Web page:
How to Prepare for Rainy (Financial) Days

The best time to start preparing for financial rainy days is while the sun is still shining. Many people use the good periods in their financial history to invest or to make the purchases they have always dreamed of. Preparing for a rough time usually gets overlooked or postponed.

It’s a mistake to do so, especially because making preparations isn’t that hard and it doesn’t have to make your day-to-day financial situation any less comfortable. It usually takes just a bit of effort and planning to put aside a significant amount to your savings account.

Keep track of the spending

The first thing to do in order to get your spending in order is to keep close track of it. Once this is done for a month or two, you’ll have enough data to find patterns in your spending and adapt it where it’s needed.

There are apps to help you with the process. The only thing to do is to be honest with yourself and to input every expense you have and all the money you got coming in. Most of it can be automated if you’re using a card or an online payment method.

Have a plan

Most financial problems arise because there’s no clear plan to what you want to accomplish with your money. That leads to both overspending and not investing at the right time. It’s best to write out and review a plan at least every six months.

The plan should underline what your main goals are for the months to come and it should have a portion devoted to savings and to investing. It should also calculate your regular expenses, such as tax payments and other transactions that happen on a fixed term basis. It becomes very important to ensure that you file your taxes on time and ensure that there aren’t any payments leftover (which can turn into back taxes – click to investigate further).

Once all of these expenses have been taken into account, you can easily create a plan for the rest of your funds. This will allow you to make long-term plans and avoid being surprised by the changes in the market.

Additional income

One of the ways of preparing for rainy days is to make sure your revenue streams are diversified and you have something to fall back on, in case something goes wrong with your main job. This doesn’t mean you should have two jobs at once and push yourself beyond your limits.

Additional part-time gigs like taking paid surveys should be something you can do on your own time and it shouldn’t require you to invest in additional infrastructure. These jobs can easily become long-term careers if there’s a need for it.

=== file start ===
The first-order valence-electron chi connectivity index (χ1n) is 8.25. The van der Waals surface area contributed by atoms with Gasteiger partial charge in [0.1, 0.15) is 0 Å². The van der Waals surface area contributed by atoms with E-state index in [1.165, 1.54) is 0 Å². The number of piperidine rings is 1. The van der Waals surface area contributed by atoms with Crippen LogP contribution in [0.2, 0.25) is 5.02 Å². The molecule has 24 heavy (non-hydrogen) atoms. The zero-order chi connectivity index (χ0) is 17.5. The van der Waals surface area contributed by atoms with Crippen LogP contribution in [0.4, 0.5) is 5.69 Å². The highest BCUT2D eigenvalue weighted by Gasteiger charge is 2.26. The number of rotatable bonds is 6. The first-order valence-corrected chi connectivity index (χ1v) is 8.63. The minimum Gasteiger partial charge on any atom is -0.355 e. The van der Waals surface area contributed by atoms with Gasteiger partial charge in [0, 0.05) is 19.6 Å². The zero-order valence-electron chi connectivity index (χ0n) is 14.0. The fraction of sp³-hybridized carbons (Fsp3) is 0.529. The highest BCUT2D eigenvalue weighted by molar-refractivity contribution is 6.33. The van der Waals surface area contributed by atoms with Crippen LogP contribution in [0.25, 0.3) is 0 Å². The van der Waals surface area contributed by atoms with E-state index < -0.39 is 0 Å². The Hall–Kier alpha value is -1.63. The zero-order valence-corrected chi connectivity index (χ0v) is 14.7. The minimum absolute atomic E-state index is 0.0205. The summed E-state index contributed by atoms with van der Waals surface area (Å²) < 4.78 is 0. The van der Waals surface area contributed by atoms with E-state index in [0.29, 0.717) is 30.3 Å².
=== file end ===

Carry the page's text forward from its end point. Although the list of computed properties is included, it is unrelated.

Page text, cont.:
Automate the savings

Modern technology can be of great assistance when it comes to savings. It can help you automate your savings and save you the trouble of deciding how much to put aside every month. This also means that you won’t be able to give up on your savings plan, at least not as easy as you otherwise would.

It’s also useful to use a separate bank account for this purpose alone. It will also make it more difficult for you to dip into the savings every now and then, which is how most saving plans fail.

How much should you save?

This is probably the most important question regarding emergency fund preparation, but there’s no one answer that can be applied to every household. It depends on how old you are, how much money you make and what kind of long-term expenses you need to plan for (for instance, those with kids should take their education into consideration).

The unwritten rule is that 50 percent of your income should go to necessities and 30 percent should be devoted to discretionary spending. The remaining 20 percent should be left aside for savings and emergency funds.

When things get difficult

Organizing, planning, and preparing are one part of the issue, but actually dealing with a financial problem is something completely different. It always involves more stress, more difficult decisions and discomfort that you might have imagined. The important thing is not to panic, but to approach the problem with a clear plan.

Even when you have savings dedicated to this situation in particular, it’s important to adapt your habits to the new reality. Make a list of expenses and organize them based on importance. Try to cut back on things that aren’t essential until you get back on your feet.

Everyone experiences financial troubles every now and then. By being responsible with your money and saving a small amount every month, you can prepare for them and make them far less uncomfortable.

Colin Shaw
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Written by Colin Shaw

Colin has been in the finance market for over 20 years and specialises in best business practice to make an organisation profitable. The only man for the job when it comes to numbers and accounts with a keen talent for simplifying finance for the wider market.